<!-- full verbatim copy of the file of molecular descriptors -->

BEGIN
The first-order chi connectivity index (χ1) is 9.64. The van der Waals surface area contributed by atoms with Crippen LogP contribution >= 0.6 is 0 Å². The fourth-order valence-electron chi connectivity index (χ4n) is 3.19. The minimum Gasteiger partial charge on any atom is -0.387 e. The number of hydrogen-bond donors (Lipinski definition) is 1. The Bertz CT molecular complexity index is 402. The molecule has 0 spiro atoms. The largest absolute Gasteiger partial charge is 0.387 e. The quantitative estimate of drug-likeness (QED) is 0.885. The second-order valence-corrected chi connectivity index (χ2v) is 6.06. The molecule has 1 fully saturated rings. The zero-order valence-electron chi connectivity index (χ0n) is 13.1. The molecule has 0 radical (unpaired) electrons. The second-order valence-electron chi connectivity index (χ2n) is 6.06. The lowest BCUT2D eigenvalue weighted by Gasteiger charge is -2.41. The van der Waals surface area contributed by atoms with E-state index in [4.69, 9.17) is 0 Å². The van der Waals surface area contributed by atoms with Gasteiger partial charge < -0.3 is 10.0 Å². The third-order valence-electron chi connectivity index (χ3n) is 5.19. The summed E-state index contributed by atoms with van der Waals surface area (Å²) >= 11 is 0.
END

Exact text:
The first-order chi connectivity index (χ1) is 9.64. The van der Waals surface area contributed by atoms with Crippen LogP contribution >= 0.6 is 0 Å². The fourth-order valence-electron chi connectivity index (χ4n) is 3.19. The minimum Gasteiger partial charge on any atom is -0.387 e. The number of hydrogen-bond donors (Lipinski definition) is 1. The Bertz CT molecular complexity index is 402. The molecule has 0 spiro atoms. The largest absolute Gasteiger partial charge is 0.387 e. The quantitative estimate of drug-likeness (QED) is 0.885. The second-order valence-corrected chi connectivity index (χ2v) is 6.06. The molecule has 1 fully saturated rings. The zero-order valence-electron chi connectivity index (χ0n) is 13.1. The molecule has 0 radical (unpaired) electrons. The second-order valence-electron chi connectivity index (χ2n) is 6.06. The lowest BCUT2D eigenvalue weighted by Gasteiger charge is -2.41. The van der Waals surface area contributed by atoms with E-state index in [4.69, 9.17) is 0 Å². The van der Waals surface area contributed by atoms with Gasteiger partial charge < -0.3 is 10.0 Å². The third-order valence-electron chi connectivity index (χ3n) is 5.19. The summed E-state index contributed by atoms with van der Waals surface area (Å²) >= 11 is 0.